Stages Of Micropropagation

Professor Murashige of the University of California (Riverside) defined three steps or stages (I-III) in the in vitro multiplication of plants (Murashige, 1974). These have been widely adopted by both research and commercial tissue culture laboratories because they not only describe procedural steps in the micropropagation process, but also usually represent points at which the cultural environment needs to be changed.

Some workers have suggested that the treatment and preparation of stock plants should be regarded as a separately numbered stage or stages. We have adopted the proposal of Debergh and Maene (1981) that such preparative procedures should be called Stage 0. A fourth stage (IV), at which plants are transferred to the external environment, is now also commonly recognised. A general description of Stages 0-IV is therefore provided below, while the manner in which Stages I-III might be applied to different methods of micropropagation is given in Table 2.1.

Table 2.1 Stages in the available methods of micropropagation.

Methods of Micropropagation

Stage of culture

I. Initiating a culture

Growth of excited tissues/organs in vitro free from algae, bacteria, fungi and other contaminants.

II. Increasing propagules

Inducing the cultures to produce numbers of shoots or somatic embryos.

III. Preparation for soil transfer

Separating and preparing propagules to have a high rate of survival as individual plants in the external environment.

Shoot Cultures

Shoots from floral meristems

Multiple shoots from seeds

Transfer of disinfected shoot tips or lateral buds to solid or liquid media and the commencement of shoot growth to ca. 10mm.

Aseptic isolation of pieces of compound floral meristems.

Aseptic germination of seeds on a high cytokinin medium.

Induce multiple (axillary) shoot formation and growth of the shoots to a sufficient size for separation, either as new Stage II explants or for passage to III.

Inducing the many meristems to produce vegetative shoots, then as shoot tip culture.

Inducing multiple shoot proliferation. Shoot subculture

Elongation of buds formed at Stage II to uniform shoots. Rooting the shoots in vitro or outside the culture vessel.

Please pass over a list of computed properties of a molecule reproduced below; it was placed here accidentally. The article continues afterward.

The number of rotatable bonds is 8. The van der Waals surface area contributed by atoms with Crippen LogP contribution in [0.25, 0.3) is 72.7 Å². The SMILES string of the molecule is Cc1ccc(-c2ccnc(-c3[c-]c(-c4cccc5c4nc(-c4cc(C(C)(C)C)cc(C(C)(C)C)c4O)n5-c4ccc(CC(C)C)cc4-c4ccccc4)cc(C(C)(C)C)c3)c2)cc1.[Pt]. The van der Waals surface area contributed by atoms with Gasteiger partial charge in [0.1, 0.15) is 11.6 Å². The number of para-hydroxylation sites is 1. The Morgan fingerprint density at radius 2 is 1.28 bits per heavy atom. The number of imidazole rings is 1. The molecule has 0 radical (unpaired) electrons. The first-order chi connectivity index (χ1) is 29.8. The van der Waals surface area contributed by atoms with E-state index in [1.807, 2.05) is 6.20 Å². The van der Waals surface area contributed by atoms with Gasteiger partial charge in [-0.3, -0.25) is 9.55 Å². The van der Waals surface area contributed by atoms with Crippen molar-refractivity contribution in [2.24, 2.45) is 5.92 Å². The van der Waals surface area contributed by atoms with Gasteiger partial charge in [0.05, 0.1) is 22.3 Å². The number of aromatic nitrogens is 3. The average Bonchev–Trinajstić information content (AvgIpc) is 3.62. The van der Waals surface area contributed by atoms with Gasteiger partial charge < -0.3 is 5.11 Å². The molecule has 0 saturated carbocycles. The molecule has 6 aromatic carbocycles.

As for shoot tip cultures. As for shoot tip cultures.

Meristem culture

Transfer of very small shoot tips (length 0.2-0.5mm) to culture. Longer shoot tips (1-2mm) can be used as explants if obtained from heat treated plants.

Growth of shoots to ca. 10mm, then as shoot tip culture, or as shoot multiplication omitted and shoots transferred to Stage III.

As for shoot tip cultures.

Node culture

As for shoot tip culture but shoots grown longer to show clear internodes.

Propagation by inducing the axillary bud at each node to grow into a single shoot. Subculturing can be repeated indefinitely.

As for shoot tip cultures.

Direct shoot regeneration from explants

Establishing suitable explants of mother plant tissue (e.g. leaf or stem segments) in culture without contamination.

The induction of shoots directly on the explant with no prior formation of callus. Shoots so formed can usually be divided and used as explants for new Stage II subcultures or shoot tip culture.

As for shoot tip cultures.

Direct embryogenesis

Establishing suitable embryogenic tissue explants or previously-formed somatic embryos.

The direct induction of somatic embryos on the explants without prior formation of callus.

Growth of the embryos into plantlets which can be transferred to the outside environment.

Indirect shoot regeneration from morphogenic callus

Initiation and isolation of callus with superficial shoot meristems.

Repeated subculture of small callus pieces followed by transfer to a shoot-inducing medium. The growth of shoots ca. 10mm in length.

Individual shoots are grown and rooted.

Indirect embryogenesis from embryogenetic callus or suspension cultures

Initiation and isolation of callus with the capacity to form somatic embryos, OR obtaining embryogenic suspension cultures from embryogenic callus or by de novo induction.

Subculture of the embryogenic callus or suspension culture followed by transfer to a medium favouring embryo development.

Growth of the somatic embryos into "Seedlings".

Storage organ formation

Isolation and culture of tissue/organs capable of forming storage organs.

Inducing the formation of storage organs and sometimes dividing them to start new Stage II cultures.

Growing shoots/plantlets obtained from storage organs for transfer to soil: OR growing the storage organs themselves to a size suitable for soil planting.

Requirements for the completion of each stage of micropropagation vary according to the method being utilised; the progress of cultures will not always fit readily into neat compartments. Furthermore, it is not always necessary to follow each of the prescribed steps. The stages are therefore described here for general guidance but should not be applied too rigidly.

Practices adopted at the various stages of micropropagation are discussed throughout the book, but are particularly mentioned in Volume 2.

Fig. 2.1 The principal methods of micropropagation.

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